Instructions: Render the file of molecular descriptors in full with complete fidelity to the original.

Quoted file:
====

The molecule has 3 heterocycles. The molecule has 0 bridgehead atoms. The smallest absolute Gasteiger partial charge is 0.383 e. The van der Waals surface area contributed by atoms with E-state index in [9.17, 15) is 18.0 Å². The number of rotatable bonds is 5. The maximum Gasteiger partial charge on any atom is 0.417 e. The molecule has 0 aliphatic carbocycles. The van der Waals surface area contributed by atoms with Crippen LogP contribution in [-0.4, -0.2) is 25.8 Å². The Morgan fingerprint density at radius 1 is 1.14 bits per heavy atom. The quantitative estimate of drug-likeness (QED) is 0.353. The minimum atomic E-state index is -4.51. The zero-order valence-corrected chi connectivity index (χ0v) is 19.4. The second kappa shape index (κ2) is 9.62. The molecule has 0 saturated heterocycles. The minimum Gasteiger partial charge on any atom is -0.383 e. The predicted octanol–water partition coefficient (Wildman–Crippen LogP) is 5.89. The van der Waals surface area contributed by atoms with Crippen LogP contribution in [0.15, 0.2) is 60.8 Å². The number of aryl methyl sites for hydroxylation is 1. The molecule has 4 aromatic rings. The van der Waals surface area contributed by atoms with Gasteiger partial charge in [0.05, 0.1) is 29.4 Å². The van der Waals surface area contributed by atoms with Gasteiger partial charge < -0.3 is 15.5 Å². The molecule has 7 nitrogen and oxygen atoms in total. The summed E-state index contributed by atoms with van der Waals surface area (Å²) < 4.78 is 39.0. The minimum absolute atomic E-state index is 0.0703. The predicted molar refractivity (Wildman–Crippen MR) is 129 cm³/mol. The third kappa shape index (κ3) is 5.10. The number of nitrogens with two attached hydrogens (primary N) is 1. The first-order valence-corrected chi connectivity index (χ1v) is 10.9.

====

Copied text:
The molecule has 3 heterocycles. The molecule has 0 bridgehead atoms. The smallest absolute Gasteiger partial charge is 0.383 e. The van der Waals surface area contributed by atoms with E-state index in [9.17, 15) is 18.0 Å². The number of rotatable bonds is 5. The maximum Gasteiger partial charge on any atom is 0.417 e. The molecule has 0 aliphatic carbocycles. The van der Waals surface area contributed by atoms with Crippen LogP contribution in [-0.4, -0.2) is 25.8 Å². The Morgan fingerprint density at radius 1 is 1.14 bits per heavy atom. The quantitative estimate of drug-likeness (QED) is 0.353. The minimum atomic E-state index is -4.51. The zero-order valence-corrected chi connectivity index (χ0v) is 19.4. The second kappa shape index (κ2) is 9.62. The molecule has 0 saturated heterocycles. The minimum Gasteiger partial charge on any atom is -0.383 e. The predicted octanol–water partition coefficient (Wildman–Crippen LogP) is 5.89. The van der Waals surface area contributed by atoms with Crippen LogP contribution in [0.15, 0.2) is 60.8 Å². The number of aryl methyl sites for hydroxylation is 1. The molecule has 4 aromatic rings. The van der Waals surface area contributed by atoms with Gasteiger partial charge in [0.05, 0.1) is 29.4 Å². The van der Waals surface area contributed by atoms with Gasteiger partial charge < -0.3 is 15.5 Å². The molecule has 7 nitrogen and oxygen atoms in total. The summed E-state index contributed by atoms with van der Waals surface area (Å²) < 4.78 is 39.0. The minimum absolute atomic E-state index is 0.0703. The predicted molar refractivity (Wildman–Crippen MR) is 129 cm³/mol. The third kappa shape index (κ3) is 5.10. The number of nitrogens with two attached hydrogens (primary N) is 1. The first-order valence-corrected chi connectivity index (χ1v) is 10.9.